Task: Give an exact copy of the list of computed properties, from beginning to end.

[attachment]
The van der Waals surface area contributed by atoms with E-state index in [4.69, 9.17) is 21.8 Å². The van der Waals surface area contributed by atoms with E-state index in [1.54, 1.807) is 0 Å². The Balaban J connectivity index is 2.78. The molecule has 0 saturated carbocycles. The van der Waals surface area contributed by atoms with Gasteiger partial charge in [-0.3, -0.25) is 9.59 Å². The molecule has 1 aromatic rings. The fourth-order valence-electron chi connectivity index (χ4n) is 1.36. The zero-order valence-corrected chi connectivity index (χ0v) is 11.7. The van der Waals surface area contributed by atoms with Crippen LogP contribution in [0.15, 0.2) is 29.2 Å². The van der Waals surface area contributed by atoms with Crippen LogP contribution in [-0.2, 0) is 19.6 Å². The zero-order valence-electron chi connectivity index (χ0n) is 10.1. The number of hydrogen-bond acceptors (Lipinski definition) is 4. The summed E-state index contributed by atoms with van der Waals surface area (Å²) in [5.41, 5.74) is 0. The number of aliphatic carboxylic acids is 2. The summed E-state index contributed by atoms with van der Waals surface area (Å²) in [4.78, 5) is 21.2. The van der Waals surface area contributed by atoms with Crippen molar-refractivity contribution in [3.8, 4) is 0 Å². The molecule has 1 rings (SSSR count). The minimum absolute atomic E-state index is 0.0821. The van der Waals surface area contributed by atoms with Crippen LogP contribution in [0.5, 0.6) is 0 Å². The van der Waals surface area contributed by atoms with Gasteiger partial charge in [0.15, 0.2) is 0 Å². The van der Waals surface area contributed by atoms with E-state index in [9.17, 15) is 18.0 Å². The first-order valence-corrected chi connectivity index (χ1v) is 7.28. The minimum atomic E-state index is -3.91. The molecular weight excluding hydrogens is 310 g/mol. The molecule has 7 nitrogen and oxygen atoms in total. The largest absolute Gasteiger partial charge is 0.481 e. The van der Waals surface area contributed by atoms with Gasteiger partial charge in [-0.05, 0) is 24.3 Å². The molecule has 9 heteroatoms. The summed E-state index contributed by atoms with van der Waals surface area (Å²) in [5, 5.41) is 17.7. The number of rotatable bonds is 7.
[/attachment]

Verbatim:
The van der Waals surface area contributed by atoms with E-state index in [4.69, 9.17) is 21.8 Å². The van der Waals surface area contributed by atoms with E-state index in [1.54, 1.807) is 0 Å². The Balaban J connectivity index is 2.78. The molecule has 0 saturated carbocycles. The van der Waals surface area contributed by atoms with Gasteiger partial charge in [-0.3, -0.25) is 9.59 Å². The molecule has 1 aromatic rings. The fourth-order valence-electron chi connectivity index (χ4n) is 1.36. The zero-order valence-corrected chi connectivity index (χ0v) is 11.7. The van der Waals surface area contributed by atoms with Crippen LogP contribution in [0.15, 0.2) is 29.2 Å². The van der Waals surface area contributed by atoms with Crippen LogP contribution in [-0.2, 0) is 19.6 Å². The zero-order valence-electron chi connectivity index (χ0n) is 10.1. The number of hydrogen-bond acceptors (Lipinski definition) is 4. The summed E-state index contributed by atoms with van der Waals surface area (Å²) in [5.41, 5.74) is 0. The number of aliphatic carboxylic acids is 2. The summed E-state index contributed by atoms with van der Waals surface area (Å²) in [4.78, 5) is 21.2. The van der Waals surface area contributed by atoms with Crippen molar-refractivity contribution in [3.8, 4) is 0 Å². The molecule has 1 rings (SSSR count). The minimum absolute atomic E-state index is 0.0821. The van der Waals surface area contributed by atoms with Crippen LogP contribution in [0.5, 0.6) is 0 Å². The van der Waals surface area contributed by atoms with Gasteiger partial charge in [0.15, 0.2) is 0 Å². The van der Waals surface area contributed by atoms with E-state index in [9.17, 15) is 18.0 Å². The first-order valence-corrected chi connectivity index (χ1v) is 7.28. The minimum atomic E-state index is -3.91. The molecular weight excluding hydrogens is 310 g/mol. The molecule has 7 nitrogen and oxygen atoms in total. The largest absolute Gasteiger partial charge is 0.481 e. The van der Waals surface area contributed by atoms with Gasteiger partial charge in [-0.05, 0) is 24.3 Å². The molecule has 9 heteroatoms. The summed E-state index contributed by atoms with van der Waals surface area (Å²) in [5, 5.41) is 17.7. The number of rotatable bonds is 7.